Todd French was a music geek before he was a wine geek. French studied cello performance at Wesleyan University in Illinois and then went on to get his masters in musicology at the University of Southern California while also beginning his career as a performer with the Los Angeles Opera. In the course of his degree, he noted that all of the major global auction houses had musical instrument departments save one, the house known at the time as Butterfields. French approached the company and convinced them to hire him.

It was around this time, as he spent his days contemplating the fine craftsmanship of instruments, and his nights alternating between writing his master's thesis and playing at the opera, that French became interested in wine.

'Like quite a few people, I had one of those wine epiphany moments', says French. 'I remember going to this fancy restaurant, Napa Rose, at Disneyland. They had a Master Sommelier and every waiter was supposed to be a sommelier too, or something like that. I was there for a birthday and I had a wine pairing menu and the light bulb went on. I knew nothing about wine, but I decided that needed to change.'

French, however, wasn't one for formal wine education. 'I'm the type of person who instead of reading the book or going to class, I just jump in and immerse myself in as much information about a topic as possible and see what sticks. Being ADHD [Attention Deficit Hyperactive Disorder] as I am, it works for me.'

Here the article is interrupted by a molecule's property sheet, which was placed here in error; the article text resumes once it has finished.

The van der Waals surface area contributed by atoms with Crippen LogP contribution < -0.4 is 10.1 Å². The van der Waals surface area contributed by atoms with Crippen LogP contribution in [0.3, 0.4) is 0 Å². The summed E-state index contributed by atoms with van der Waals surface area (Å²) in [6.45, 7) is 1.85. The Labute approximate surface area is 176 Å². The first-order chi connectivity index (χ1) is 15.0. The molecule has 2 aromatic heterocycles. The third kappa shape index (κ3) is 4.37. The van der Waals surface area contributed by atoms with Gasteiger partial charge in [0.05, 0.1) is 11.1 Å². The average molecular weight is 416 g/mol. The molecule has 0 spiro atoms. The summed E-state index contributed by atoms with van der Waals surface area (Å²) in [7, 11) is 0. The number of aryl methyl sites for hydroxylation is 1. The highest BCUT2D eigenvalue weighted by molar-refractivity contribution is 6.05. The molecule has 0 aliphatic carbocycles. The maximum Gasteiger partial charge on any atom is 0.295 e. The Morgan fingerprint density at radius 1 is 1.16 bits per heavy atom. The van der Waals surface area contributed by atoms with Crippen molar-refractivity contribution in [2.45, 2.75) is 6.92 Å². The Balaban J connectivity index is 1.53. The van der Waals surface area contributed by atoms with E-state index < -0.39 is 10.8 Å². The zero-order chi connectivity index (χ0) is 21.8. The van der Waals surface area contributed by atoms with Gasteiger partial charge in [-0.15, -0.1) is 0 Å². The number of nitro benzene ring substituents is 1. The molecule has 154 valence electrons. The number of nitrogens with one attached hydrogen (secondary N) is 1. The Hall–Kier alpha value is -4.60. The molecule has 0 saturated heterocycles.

For a budding American wine lover in 2006, there was really only one place to go online for such immersion, and that was a website known as the Mark Squires Bulletin Board, an online forum that Robert Parker partnered with in 2000 upon the launch of At that time, the Squires Board, as it was known, hosted a thriving community of a few thousand wine consumers who spent time engaged in wide-ranging discussions about wine and (often, but not always) related subjects.

Read the rest of the story on JancisRobinson.Com.

This article is my monthly column at JancisRobinson.Com, Alder on America, and is available only to subscribers of her web site. If you're not familiar with the site, I urge you to give it a try. It's only £8.50 a month or £85 per year ($11/mo or $111 a year for you Americans) and well worth the cost, especially considering you basically get free, searchable access to the Oxford Companion to Wine ($65) and the World Atlas of Wine ($50) as part of the subscription costs. Click here to sign up.

The Holiday Gift Guide for Wine Lovers Who (Already) Have Everything

Giving gifts to wine lovers during the holidays can be anxiety inducing. Especially if your recipient tends to have many of the basics covered when it comes to wine. And forget about what a hassle that people like me tend to be. I'm one of those wine lovers who already has most of the gear that he wants, and has very strong opinions about everything else. Sound like anyone you know?